A Simple Smile Can Improve Your Mood

A young woman smiling.

Smiling can rewire your brain, produce positive emotions, and raise your spirits. (Image: via Pixabay)

“I have many problems in life, but my lips don’t know that. They always smile.” Charlie Chaplin.

Most notable leaders and celebs have always known the power of smiling. When they are smiling, they radiate confidence, happiness, and friendliness. But is it just an artful deception, or does smiling actually make you happier?

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According to a study published in Experimental Psychology, smiling — whether genuine or not — can trick your brain into positivity. Smiling can rewire your brain, produce positive emotions, and raise your spirits.

So, how does smiling affect your brain? And how long do you have to smile to trick your brain?

Smiling leads to positive interpretations

According to lead researcher Fernando Mamolejo-Ramos, Ph.D., smiling boosted internal positive emotions among the participants. It also made them look at the world around them more positively. Fernando is a research fellow at the Centre for Change and Complexity in Learning at the University of South Australia. 

This study analyzed the impact of covert smiling on two fronts: perceptions of the face and body expressions. The participants were divided into two groups. In one group, the researchers induced smiling by having the participants hold a pen between their teeth, forcing their facial muscles to imitate the movements of smiling. The comparison group did not hold a pen in their mouths.

Both groups were then shown various facial expressions like frowning or smiling, and a range of body movements such as “happy walking” or “sad walking.” Because of the induced smile, the pen group interpreted the facial expressions and body movements of others as more favorable compared to the “no-pen” group.

“When your muscles say you are happy, you’re more likely to positively see the world around you,” said Marmolejo-Ramos.

Seated woman with glasses smiles as two standing people talk together in the background.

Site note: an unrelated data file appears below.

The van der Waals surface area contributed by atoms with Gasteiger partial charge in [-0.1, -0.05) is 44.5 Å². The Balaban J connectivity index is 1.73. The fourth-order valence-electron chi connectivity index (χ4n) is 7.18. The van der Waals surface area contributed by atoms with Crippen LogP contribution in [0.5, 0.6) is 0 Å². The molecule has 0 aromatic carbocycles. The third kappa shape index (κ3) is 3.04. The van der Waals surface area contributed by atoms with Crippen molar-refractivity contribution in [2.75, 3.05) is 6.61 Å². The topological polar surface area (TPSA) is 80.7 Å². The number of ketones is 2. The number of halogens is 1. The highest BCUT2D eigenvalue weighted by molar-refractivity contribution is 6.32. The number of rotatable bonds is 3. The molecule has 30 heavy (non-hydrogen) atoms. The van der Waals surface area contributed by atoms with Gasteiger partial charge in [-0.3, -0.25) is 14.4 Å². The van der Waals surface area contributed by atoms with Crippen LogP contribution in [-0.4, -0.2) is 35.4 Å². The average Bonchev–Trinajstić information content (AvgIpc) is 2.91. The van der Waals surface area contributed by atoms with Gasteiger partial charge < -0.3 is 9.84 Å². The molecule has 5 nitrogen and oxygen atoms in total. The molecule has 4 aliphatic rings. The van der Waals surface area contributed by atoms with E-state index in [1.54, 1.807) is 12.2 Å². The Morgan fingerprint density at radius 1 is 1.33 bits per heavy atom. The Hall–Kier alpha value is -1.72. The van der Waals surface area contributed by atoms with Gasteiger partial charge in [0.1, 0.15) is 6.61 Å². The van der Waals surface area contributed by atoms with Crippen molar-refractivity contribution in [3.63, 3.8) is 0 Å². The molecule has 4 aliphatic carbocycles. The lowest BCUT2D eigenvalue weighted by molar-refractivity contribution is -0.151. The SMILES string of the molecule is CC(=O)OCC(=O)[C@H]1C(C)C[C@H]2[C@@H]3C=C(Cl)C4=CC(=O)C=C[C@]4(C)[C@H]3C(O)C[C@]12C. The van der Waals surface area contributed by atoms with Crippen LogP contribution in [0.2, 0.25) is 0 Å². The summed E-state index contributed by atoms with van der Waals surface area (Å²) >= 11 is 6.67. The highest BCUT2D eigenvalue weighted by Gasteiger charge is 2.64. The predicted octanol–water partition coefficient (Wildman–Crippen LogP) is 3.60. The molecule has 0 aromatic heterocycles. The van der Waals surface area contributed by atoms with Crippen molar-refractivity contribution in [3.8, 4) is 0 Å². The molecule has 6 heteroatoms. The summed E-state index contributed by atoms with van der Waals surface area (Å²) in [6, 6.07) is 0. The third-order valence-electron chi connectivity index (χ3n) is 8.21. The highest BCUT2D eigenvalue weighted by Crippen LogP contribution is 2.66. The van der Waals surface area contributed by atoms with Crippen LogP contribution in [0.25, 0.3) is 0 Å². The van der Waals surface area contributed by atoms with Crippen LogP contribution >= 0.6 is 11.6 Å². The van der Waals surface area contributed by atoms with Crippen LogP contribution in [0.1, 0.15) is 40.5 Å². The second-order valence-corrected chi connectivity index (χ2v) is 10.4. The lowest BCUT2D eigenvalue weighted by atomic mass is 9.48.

When people smile, it stimulates the amygdala — the emotional center of your brain. (Image: Katarzyna Bialasiewicz via Dreamstime)

Happy brain, happy person

When people smile, it stimulates the amygdala — the emotional center of your brain. This, in turn, releases neurotransmitters to encourage a positive outlook. Marmolejo-Ramos believes the study can be helpful in mental health, especially in reducing anxiety and depression. 

Dr. Isha Gupta, a neurologist based in New York, also found that smiling can increase feel-good hormones like serotonin and dopamine levels.

“Dopamine increases our feelings of happiness. In addition, serotonin release is associated with reduced stress. Conversely, low-stress levels are associated with depression and aggression,” said Gupta.

Better fake smiling than no smiling 

More studies suggest the effects of smiling can trick your brain into assuming you are happy. Better yet, it can boost your immune system. According to Dr. Grossan Murray, depression weakens your immune system, while happiness can promote your health.

“What’s crazy is that just smiling can make a difference in building your immunity. This is because when you smile, the brain sees the muscle [activity] and assumes that humor is happening,” says Dr. Grossan.

It simply means that your brain loves it when you smile. It doesn’t matter whether it’s a genuine or a fake smile. So it doesn’t have to be the iconic Duchenne smile. Just smile, and your body will thank you for it. 

Today, we know that the traditional notion that you can’t fake a Duchenne smile isn’t true. Instead, some great communicators, leaders, and salespeople can imitate genuine smiling easily and intentionally. So if you can smile on command, it’s high time you start practicing smiling.

Young woman at the wheel turns to the backseat and smiles.
Besides scientific studies, thousands of people confirm that smiling boosts their positive outlook — and that of others. (Image: Standret via Dreamstime)

Smiling is contagious

Besides scientific studies, thousands of people confirm that smiling boosts their positive outlook — and that of others. That’s because, like yawning, smiling is contagious. You see a person smiling and you want to smile with them.

So always wear a smile even when things aren’t going well. Besides your well-being, smiling may mean a lot to someone depressed or going through a difficult patch. 

Modern researchers and ancient sages agree that smiling is powerful. You can boost empathy, calm a fast-beating heart, and improve your mood with a smile. In Thich Nhat Hanh’s famous words: “Your joy can be the source of your smile, but sometimes, your smile can be the source of your joy.”

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